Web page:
I...have asked people what they believe is the best verse/passage about a certain doctrine which is extremely popular in American churches. I was told point blank, “there is no verse,” and “it is a mystery” or “I just know.” Those kind of responses I would expect from Mormon missionaries, not Bible carrying born-again evangelicals. At one point several people asked me what I was getting at since there was no verse and they couldn’t give me a biblical reason why they believed it. I asked if there is no verse then how do we know that it is true.

However, there were two people who asserted that it is the “it is the most logical,” and proceeded to build a logical case why the doctrine had to be true but in the end could still not provide even one clear verse in support of the doctrine. The problem with a logical syllogism (a syllogism has two premises and a conclusion) is two premises, even if true, may lead to a faulty conclusion will necessarily be faulty. (Emphases mine)

Did you get all that?

I confess to having little patience with the Mormon remark. Van Kampen pulled that stunt in The Rapture Question Answered (p 193) by associating the arrival of the pretrib rapture theory with the the arrival of "new cults such as Mormonism, Christian Science, Unitarianism, and Jehovah's Witnesses." He suggested that these "cults" appeared because of the "disillusionment with Orthodox Christianity." He also touched on the possibility that Irving - "later accused as a heretic" - originated the doctrine. Irving was a historicist, not a pretribulationist. Van Kampen's book spawned a generation of zealous proselytizers telling people to "compare Scripture with Scripture"; to take a "face-value" approach, and that it is all ultimately "plain and simple." If the rapture question was really so "plain and simple" one wouldn't need to write two books to prove one's point.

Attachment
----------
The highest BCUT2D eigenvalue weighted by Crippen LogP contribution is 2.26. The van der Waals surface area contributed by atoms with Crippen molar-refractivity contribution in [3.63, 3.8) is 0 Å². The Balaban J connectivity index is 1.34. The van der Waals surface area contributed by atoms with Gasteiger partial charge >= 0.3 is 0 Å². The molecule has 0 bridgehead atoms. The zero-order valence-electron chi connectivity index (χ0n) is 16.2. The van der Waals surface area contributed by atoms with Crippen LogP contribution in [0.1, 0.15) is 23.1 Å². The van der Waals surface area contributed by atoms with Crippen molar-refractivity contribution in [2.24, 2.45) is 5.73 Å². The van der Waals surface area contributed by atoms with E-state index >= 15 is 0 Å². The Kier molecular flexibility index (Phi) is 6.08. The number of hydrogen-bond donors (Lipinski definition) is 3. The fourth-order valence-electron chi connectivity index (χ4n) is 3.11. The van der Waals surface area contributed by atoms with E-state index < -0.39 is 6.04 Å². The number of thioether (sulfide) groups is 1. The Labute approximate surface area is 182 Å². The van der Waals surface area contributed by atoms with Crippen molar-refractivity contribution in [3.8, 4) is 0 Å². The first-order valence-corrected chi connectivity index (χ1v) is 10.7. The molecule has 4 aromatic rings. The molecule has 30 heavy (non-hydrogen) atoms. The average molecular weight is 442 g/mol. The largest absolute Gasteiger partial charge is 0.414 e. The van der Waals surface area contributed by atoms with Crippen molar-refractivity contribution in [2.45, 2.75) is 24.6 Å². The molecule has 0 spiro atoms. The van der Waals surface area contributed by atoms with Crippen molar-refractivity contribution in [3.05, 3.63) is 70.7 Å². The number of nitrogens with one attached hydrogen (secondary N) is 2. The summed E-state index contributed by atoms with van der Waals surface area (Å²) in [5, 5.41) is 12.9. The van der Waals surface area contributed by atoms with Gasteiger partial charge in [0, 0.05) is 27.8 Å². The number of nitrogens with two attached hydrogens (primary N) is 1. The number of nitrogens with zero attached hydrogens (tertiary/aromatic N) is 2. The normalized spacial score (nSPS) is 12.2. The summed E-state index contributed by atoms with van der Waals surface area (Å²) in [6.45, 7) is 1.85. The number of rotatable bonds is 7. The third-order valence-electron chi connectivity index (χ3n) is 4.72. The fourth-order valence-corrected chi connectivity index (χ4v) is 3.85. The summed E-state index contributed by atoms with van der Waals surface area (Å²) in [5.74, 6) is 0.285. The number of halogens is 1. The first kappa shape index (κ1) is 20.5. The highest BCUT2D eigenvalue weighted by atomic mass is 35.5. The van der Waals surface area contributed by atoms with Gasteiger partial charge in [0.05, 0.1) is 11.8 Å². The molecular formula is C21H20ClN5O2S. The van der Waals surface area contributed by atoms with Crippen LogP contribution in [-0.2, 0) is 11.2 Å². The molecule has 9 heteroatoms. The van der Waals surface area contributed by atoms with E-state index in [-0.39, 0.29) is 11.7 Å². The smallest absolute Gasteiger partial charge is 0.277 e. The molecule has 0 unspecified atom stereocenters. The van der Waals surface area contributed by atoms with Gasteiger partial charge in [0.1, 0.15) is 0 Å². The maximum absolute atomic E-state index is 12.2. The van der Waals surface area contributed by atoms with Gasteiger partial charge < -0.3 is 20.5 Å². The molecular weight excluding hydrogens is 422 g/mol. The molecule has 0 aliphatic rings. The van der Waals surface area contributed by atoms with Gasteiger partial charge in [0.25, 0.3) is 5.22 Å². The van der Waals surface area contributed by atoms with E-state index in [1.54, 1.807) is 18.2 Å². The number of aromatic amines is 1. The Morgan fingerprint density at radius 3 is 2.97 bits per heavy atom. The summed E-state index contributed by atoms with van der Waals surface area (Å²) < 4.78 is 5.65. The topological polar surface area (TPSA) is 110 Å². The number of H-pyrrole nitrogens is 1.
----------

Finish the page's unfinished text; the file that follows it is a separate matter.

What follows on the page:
Getting back to Hamp; he once held to the pretrib position. Note this: